Recently, while visiting the Los Gatos Museum of Art, I came across the work of Latino Torelli, an Italian painter now residing in Oakland, Ca.. The museum in association with the Los Gatos Art Association produces the Annual Open Juried Show, an organization comprised of bay area artists, Torelli’s painting, “Alley by the Portal, Oakland”, caught my eye, tucked neatly as you please, in a downstairs corner of the museum’s gallery; not a large painting , 24” by 24” , but one reminiscent of De Kooning’s work with its loose abstract qualities, buttery soft pinks and beigey palette . In following up my intense interest of this relatively unknown painter’s work, I contacted Torelli to arrange a meeting. He was very accommodating and personable with a slight no nonsense edge. Not suffering fools easily, Torelli grilled me to see what I was about and then we got down to business. Born in 1939 in Tuscany, Italy, Latino Torelli started painting in his teens. Influenced by his country’s rich heritage, Giotto, the 15th century painters and his aunt’s urging, at age 13 he tried his hand. Suggestable and not too involved with painting in his youth he went on to study geology and hydrology earning a PH.D from the University of Illinois in 1973. After working for a water resources company in Italy, Torelli did some sheep farming in Umbria, 20 years to be exact. Torelli resumed painting in 2002 after the death of his first wife, his daughter’s urging and a relocation to the US.
Latino Torelli received an award for “The Columbia River At the Bridge of I-97” in 2007 from LGAA and when interviewed by newsletter editor, Kevin Kasik, Torelli answered with “how do I respond to the juror’s (Marian Parmenter) calling me a serious painter? – I guess that’s the best part of it. I just think of myself as a guy who paints, not a painter. After this prize maybe they can call me a painter.” Torelli, no different than any painter worth their weight in paint, states: “The only thing is it must be coherent, always coherent.” Torelli, an interesting combination of philosopher and scientist spouts Spinoza’s theory of intuitive knowledge: to see things sub specie aeternitatis. Torelli also likens painting to transubstantiation: “In painting, space, light and time are the holy trinity. In a given painting we can only address a particular configuration of this truth. But if we do it right we hint to its essence, Eternity.”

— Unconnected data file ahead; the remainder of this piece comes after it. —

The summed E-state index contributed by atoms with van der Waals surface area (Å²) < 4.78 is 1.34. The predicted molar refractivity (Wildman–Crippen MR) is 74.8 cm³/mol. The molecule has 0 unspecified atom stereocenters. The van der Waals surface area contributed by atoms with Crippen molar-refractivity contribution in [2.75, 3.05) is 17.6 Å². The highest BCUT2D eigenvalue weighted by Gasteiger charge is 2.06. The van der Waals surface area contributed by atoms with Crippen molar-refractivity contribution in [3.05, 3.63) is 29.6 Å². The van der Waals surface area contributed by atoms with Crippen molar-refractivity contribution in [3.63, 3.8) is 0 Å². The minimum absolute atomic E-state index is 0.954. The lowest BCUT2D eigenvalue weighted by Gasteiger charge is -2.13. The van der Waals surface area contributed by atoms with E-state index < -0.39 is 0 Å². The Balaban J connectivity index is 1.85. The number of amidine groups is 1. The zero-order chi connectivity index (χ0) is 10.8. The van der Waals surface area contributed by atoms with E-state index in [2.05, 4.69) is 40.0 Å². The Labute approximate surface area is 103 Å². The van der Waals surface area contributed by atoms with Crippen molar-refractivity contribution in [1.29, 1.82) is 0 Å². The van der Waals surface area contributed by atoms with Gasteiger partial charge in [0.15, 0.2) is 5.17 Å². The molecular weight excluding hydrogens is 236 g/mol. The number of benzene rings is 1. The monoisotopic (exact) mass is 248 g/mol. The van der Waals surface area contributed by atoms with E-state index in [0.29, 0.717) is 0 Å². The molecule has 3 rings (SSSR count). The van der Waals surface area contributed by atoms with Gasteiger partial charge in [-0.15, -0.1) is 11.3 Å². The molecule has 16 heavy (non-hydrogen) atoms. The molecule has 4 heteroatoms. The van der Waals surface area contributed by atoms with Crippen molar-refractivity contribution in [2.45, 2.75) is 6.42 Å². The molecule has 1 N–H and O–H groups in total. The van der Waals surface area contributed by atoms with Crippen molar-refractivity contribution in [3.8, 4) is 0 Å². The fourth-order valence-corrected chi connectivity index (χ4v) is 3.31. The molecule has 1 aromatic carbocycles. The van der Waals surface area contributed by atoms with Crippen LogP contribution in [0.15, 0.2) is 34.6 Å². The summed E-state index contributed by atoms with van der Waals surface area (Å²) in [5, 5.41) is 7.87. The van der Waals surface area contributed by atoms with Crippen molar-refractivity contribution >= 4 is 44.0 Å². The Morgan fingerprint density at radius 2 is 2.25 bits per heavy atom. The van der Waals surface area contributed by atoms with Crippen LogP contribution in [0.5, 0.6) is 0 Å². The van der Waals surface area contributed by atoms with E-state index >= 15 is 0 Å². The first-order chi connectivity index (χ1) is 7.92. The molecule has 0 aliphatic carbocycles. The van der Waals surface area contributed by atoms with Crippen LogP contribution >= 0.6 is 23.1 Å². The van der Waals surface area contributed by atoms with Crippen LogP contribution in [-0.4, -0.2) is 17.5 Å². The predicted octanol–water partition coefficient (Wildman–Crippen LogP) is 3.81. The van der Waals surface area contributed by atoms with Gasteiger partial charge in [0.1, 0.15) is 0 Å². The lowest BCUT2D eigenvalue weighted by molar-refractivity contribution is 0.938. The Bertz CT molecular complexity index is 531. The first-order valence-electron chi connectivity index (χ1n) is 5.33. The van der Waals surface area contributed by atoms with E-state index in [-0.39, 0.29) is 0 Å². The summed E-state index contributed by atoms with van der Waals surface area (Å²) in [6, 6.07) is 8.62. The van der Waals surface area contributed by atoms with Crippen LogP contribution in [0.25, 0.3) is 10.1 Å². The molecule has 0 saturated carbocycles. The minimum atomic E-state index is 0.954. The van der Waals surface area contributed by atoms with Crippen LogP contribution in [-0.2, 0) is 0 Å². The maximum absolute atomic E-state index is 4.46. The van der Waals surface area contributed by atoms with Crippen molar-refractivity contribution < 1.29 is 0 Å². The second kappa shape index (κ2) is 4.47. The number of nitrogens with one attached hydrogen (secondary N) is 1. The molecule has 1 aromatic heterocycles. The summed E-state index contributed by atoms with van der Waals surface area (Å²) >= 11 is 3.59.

Torelli tells me he paints quickly as he says he can only paint for 2 hours at a time; the tension is too much for him. “When I’m done with that one, I never put my brush on it again. Never on a dry surface; only in the moment, wet into wet.” “I try to be as free of intentions as I can in order to make a good painting. When your intent is to make a good painting you never do.” Torelli uses a light effortless coat of paint, not much struggle. At first glance the paintings appear to be thick, dense but on a closer look they have an almost transparent quality, veils. Torelli exhibits some of Matisse’s qualities of an unbroken line of ease especially in his rare figurative piece such as, “Soon’s Garden” from 2004. A charming painting of a friend with his signature creams, beiges and peachy pinks as in her jacket with black hair and pants for contrast. The whitish yellow surface where Soon sits in her little garden chair bring to mind Van Gogh’s lively brushstrokes. Torelli paints on masonite, all 24 “ by 24” for the no nonsense reason that that is the size of the masonite sheets when divided into 8 squares. Torelli states that in Italy the sheets are a little larger so his paintings are 28 “ by 28” there, but of course! He states that the square gives him the right ratio between height and depth. “I mostly paint from the tip of my feet”, he quips and “rectangular paintings are rare, only for self portraits”. Torelli works out of his apartment in Oakland , Ca in a cramped space but then for an artist space is a state of mind. I witnessed his new body of work, which is an extreme departure from the landscapes. But Torelli informs me it is all of the same thing to him and done simultaneously in his search for unity, unity coming in different colors and styles. The new work being of a flat coverage of one color each with a small tilted square strategically placed. For Torelli this tiny square afloat on a bed of color represents mankind’s struggle with dualism and perhaps his own, linking his disparate styles and ideas or subject/object together and presenting them as one. Torelli has an ongoing wrestling match or should I say fascination with dualism. Sounds pretty Human, All Too Human, to me. Torelli suffers the pangs of guilt over yearning to show the body of his work in a retrospective and then he says he will ‘hang it up’; I hope he quashes those demons.
Torelli tells me he paints only on the spot and “Red 23rd” from 2003 “spoke to him of mortality”. A dilapidated piece of land between Potrero Hill and the S.F. bay; a whitish gray street atop an undercoat of pink, an oft used starting point for so many of Torelli’s paintings; stark whitish grey posts standing firmly atop the pink . The painting has a filled up luscious quality in spite of its bleak subject matter.
Notable for me ,“Pine Trees at Albinia”, also from 2003; a forest of windblown trees with delicate bluish grey sky and one large pine tree in the foreground sitting atop a bank of creamy tan with dark brown overlaid every which way giving an energy to the scene; askew posts alongside keeping the picture upright. Torelli adds a clear green to his beige palette in this one. “ Painting is just being there. When you’re somewhere painting, what you see makes you live and you make live what you see. “ Latino Torelli